Camels banned from beauty contest after receiving Botox injections

Twelve animals disqualified from Saudi beauty pageant after receiving injections to improve their pout

A dozen camels were disqualified from a beauty contest - part of Saudi Arabia's annual camel festival - because their handlers used Botox to make them more attractive. Video: Reuters

 

Twelve camels have been disqualified from Saudi Arabia’s annual camel beauty contest after receiving botulinum toxin injections to make their pouts look more alluring.

Saudi authorities have raised the profile of the King Abdulaziz camel festival by relocating it from the desert to the outskirts of the capital, Riyadh.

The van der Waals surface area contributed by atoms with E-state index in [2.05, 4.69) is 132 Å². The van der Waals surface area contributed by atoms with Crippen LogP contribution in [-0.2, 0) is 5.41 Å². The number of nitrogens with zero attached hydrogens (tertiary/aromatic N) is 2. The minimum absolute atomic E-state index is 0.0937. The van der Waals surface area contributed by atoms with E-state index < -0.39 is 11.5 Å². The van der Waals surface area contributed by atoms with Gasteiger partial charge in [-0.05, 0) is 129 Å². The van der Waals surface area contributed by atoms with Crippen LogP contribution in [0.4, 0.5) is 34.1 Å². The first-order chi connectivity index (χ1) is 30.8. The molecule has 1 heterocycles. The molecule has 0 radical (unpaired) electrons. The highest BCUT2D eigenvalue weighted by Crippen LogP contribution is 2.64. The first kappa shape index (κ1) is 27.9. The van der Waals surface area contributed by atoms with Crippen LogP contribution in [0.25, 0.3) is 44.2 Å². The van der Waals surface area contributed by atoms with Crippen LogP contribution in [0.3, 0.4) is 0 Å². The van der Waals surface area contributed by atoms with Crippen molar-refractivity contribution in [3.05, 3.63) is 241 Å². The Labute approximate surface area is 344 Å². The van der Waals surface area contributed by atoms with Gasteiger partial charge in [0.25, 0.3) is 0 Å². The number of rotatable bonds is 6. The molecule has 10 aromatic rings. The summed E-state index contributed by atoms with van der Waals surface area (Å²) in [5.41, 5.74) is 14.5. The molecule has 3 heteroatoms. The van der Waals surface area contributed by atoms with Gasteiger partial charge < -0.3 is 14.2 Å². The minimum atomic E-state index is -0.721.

This year’s event has been been mired in scandal after the lure of €25.6m in prize money tempted some owners to cheat.

The key attributes in camel beauty are considered to be delicate ears and fulsome snouts. But there are strict rules against drugs in the lips or shaved or clipped body parts. This year, a dozen contestants were banned after a vet was caught performing plastic surgery on camels. At his clinic camels were also given Botox-type injections, according to Saudi media.

“They use Botox for the lips, the nose, the upper lips, the lower lips and even the jaw,” Ali al-Mazrouei, the son of an Emirati camel breeder, told the UAE daily the National.

He added: “It makes the head more inflated so when the camel comes it’s like, ‘Oh, look at how big is that head is. It has big lips, a big nose’.”

After the decision to ban the camel, the chief judge of the show, Fawzan al-Madi, told Reuters: “The camel is a symbol of Saudi Arabia. We used to preserve it out of necessity, now we preserve it as a pastime.”

The month-long festival, which is the biggest in the Gulf and involves up 30,000 camels, continues. – Guardian